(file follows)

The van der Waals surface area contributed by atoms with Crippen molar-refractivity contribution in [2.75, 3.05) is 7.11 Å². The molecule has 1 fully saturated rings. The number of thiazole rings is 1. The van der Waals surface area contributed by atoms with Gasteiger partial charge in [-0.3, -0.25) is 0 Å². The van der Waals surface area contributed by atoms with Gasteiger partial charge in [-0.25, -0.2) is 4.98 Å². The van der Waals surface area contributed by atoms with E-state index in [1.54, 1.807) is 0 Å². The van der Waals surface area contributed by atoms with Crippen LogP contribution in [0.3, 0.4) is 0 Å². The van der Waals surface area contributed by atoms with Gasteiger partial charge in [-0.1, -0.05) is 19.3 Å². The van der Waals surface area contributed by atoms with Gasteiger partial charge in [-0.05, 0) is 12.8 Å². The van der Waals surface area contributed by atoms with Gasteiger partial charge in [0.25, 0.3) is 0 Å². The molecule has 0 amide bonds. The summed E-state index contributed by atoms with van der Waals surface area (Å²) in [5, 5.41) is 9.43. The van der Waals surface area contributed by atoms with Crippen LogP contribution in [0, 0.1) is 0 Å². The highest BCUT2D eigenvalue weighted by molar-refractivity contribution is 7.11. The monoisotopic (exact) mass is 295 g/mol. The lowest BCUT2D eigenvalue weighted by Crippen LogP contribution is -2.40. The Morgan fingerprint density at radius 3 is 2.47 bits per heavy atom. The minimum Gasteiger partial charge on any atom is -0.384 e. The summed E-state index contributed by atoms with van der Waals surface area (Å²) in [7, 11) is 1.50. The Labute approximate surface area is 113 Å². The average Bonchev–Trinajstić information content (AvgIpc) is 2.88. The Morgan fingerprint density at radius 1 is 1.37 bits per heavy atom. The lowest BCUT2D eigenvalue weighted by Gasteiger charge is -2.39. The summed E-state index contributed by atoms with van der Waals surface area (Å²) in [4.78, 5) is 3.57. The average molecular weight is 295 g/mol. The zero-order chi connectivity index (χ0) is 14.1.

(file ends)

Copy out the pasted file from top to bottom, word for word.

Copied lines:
The van der Waals surface area contributed by atoms with Crippen molar-refractivity contribution in [2.75, 3.05) is 7.11 Å². The molecule has 1 fully saturated rings. The number of thiazole rings is 1. The van der Waals surface area contributed by atoms with Gasteiger partial charge in [-0.3, -0.25) is 0 Å². The van der Waals surface area contributed by atoms with Gasteiger partial charge in [-0.25, -0.2) is 4.98 Å². The van der Waals surface area contributed by atoms with E-state index in [1.54, 1.807) is 0 Å². The van der Waals surface area contributed by atoms with Crippen LogP contribution in [0.3, 0.4) is 0 Å². The van der Waals surface area contributed by atoms with Gasteiger partial charge in [-0.1, -0.05) is 19.3 Å². The van der Waals surface area contributed by atoms with Gasteiger partial charge in [-0.05, 0) is 12.8 Å². The van der Waals surface area contributed by atoms with Gasteiger partial charge in [0.25, 0.3) is 0 Å². The molecule has 0 amide bonds. The summed E-state index contributed by atoms with van der Waals surface area (Å²) in [5, 5.41) is 9.43. The van der Waals surface area contributed by atoms with Crippen LogP contribution in [0, 0.1) is 0 Å². The highest BCUT2D eigenvalue weighted by molar-refractivity contribution is 7.11. The monoisotopic (exact) mass is 295 g/mol. The lowest BCUT2D eigenvalue weighted by Crippen LogP contribution is -2.40. The Morgan fingerprint density at radius 3 is 2.47 bits per heavy atom. The minimum Gasteiger partial charge on any atom is -0.384 e. The summed E-state index contributed by atoms with van der Waals surface area (Å²) in [7, 11) is 1.50. The Labute approximate surface area is 113 Å². The average Bonchev–Trinajstić information content (AvgIpc) is 2.88. The Morgan fingerprint density at radius 1 is 1.37 bits per heavy atom. The lowest BCUT2D eigenvalue weighted by Gasteiger charge is -2.39. The summed E-state index contributed by atoms with van der Waals surface area (Å²) in [4.78, 5) is 3.57. The average molecular weight is 295 g/mol. The zero-order chi connectivity index (χ0) is 14.1.